Singleton pattern inside out using Java

Posted: January 15, 2014 in linux, ubuntu
Tags: , ,
  • Naive approach

Singleton is a software design pattern which ensures only one object of a type is created. This is useful in when we want to create an object which manages or co ordinates some tasks in the system.

private static Singleton instance = null;
protected Singleton() {
}
public static Singleton getInstance() {
if(instance == null) {
instance = new Singleton();
}
return instance;
}
}

The call to Singleton.getInstance() will create a new Singleton type object if the varirable “instance” is null and return it, if “instance” is not null getInstance() just return the “instance”.
The variable “instnace” which is null at the startup is assigned an object at the first call to Singleton.getInstance(), subsequent call to Singleton.getInstance() return the object created at the first call.
Thus ensures only one object of Singleton is there no matter the number of time the getInstance() is called.
This works as expected in a single threaded environment, if only one thread calls getInstance(). If there are multiple threads say A and B, thread A may reach at the null check at which point thread B start executes.
At this point instance is still null to the thread A. Now thread B executes null check the instance and create a new Singleton. Then thread a again executes and create another Singleton since
instance is still null for A. So if there are multiple thread accessing the Singleton class, above code does not ensures the Singletoness.

  • Multi threaded approach.

In order to solve the problem mentioned above, we have to make sure only one thread accesses the getInstance() at a moment. The solution to ensure mutual exclusion for threads in Java is synchronizing the getInstance().

class Singleton {
private Singleton instance;
public Singleton getInstance() {
if (instance == null) {
synchronized(this) {
if (instance == null) {
instance = new Singleton();
}
}
}
return instance;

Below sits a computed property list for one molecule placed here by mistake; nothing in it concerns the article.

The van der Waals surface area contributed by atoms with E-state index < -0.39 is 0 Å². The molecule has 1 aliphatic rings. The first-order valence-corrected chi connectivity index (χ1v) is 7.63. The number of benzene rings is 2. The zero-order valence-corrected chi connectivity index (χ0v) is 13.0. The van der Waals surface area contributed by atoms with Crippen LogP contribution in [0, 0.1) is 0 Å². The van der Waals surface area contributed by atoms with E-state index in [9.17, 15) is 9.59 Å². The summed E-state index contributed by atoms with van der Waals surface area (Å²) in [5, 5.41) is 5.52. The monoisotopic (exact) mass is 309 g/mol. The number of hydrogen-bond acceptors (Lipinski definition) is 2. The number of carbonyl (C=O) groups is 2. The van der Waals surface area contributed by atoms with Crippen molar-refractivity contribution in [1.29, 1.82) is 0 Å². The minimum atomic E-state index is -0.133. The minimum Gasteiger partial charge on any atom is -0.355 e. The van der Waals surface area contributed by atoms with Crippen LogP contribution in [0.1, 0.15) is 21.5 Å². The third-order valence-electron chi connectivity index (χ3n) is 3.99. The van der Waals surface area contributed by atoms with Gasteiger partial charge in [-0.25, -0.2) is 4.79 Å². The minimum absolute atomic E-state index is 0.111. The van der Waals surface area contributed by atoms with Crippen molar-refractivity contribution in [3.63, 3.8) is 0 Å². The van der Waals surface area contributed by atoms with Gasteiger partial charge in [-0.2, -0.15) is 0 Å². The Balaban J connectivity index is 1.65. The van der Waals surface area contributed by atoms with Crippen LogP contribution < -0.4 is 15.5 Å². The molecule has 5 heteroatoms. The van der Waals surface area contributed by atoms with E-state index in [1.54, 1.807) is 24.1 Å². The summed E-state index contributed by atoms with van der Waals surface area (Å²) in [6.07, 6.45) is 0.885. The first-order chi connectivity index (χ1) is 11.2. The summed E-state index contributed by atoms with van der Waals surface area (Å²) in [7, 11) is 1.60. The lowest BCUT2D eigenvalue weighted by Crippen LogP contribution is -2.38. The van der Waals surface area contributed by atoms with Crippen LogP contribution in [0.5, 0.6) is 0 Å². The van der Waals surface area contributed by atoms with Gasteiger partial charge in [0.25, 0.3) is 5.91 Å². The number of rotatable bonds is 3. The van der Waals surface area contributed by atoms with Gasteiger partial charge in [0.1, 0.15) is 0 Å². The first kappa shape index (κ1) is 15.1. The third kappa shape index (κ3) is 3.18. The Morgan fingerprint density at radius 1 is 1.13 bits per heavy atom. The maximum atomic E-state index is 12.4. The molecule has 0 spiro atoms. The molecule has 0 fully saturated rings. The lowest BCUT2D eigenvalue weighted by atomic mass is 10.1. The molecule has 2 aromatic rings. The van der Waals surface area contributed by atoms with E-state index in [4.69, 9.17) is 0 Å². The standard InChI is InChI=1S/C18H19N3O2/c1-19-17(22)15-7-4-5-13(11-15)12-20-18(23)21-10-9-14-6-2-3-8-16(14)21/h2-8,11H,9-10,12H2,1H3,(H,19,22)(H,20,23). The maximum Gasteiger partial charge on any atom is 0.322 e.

}
}

The above methods works and provide singletonness. However there is a performance issue. Each and every call need to execute synchronized block which slows down the execution.
In a environment where get instance() is called frequently this will cause a considerable performance degrade.

  •  Double check approach

Double check is introduced to avoid above performance hit. It Go inside synchronized block only after performing instance null check. If it is not null it won’t go inside synchronized block.

class Singleton {
private Singleton instance;
public Singleton getInstance() {
if (instance == null) {
synchronized(this) {
if (instance == null) {
instance = new Singleton();
}
}
}
return instance;
}
}

Double check may also cause problems due many reasons, compiler optimization is one of them. Instance = new type() seems just one operation for us. But there are multiple  operations hidden inside. They are a locating memory for the instance, creating the new object by calling the constructor, assigning the newly created object to the “instance” reference. The compiler optimization may reorder these operations depending on the compiler implementation.

Step 1) Assign object to the “instance” reference

Step 2) Constructor code
If the compiler order in above way, if another thread start executed get instance() it may see the instance as Not null (since step1 is over) but only see the default values of the attribute s of the object, not the values specified in the constructor. So the other objects get the wrong values.

  • Make instance volatile
class Singleton {
private volatile Singleton instance;
public Singleton getInstance() {
if (instance == null) {
synchronized(this) {
if (instance == null) {
instance = new Singleton();
}
}
}
return instance;
}
}

By making the instance variable volatile above issue can be resolved since  partial values of volatile variables are not visible to other threads.

  •  A better solution with java class loading(lazy initialization)
    class Singleton {
    private static class InstanceHolder {
    public static Singleton instance = new Singleton();
    }
    
    public static Singleton getInstance() {
    return InstanceHolder.instance;
    }
    }
    

JVM guarantees a class is loaded only once. We add a inner class to store the instance. Since instance is static it is initialized at the time of class loading, thus guaranteed only one instance is created since class is loaded only once. One important thing to notice is InstanceHolder inner class is loaded only at the first call to getinstance(), so delay the instance creation until the object is needed which we call lazy initialization.

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Comments
  1. Superb.. Explained inside out quite clearly..

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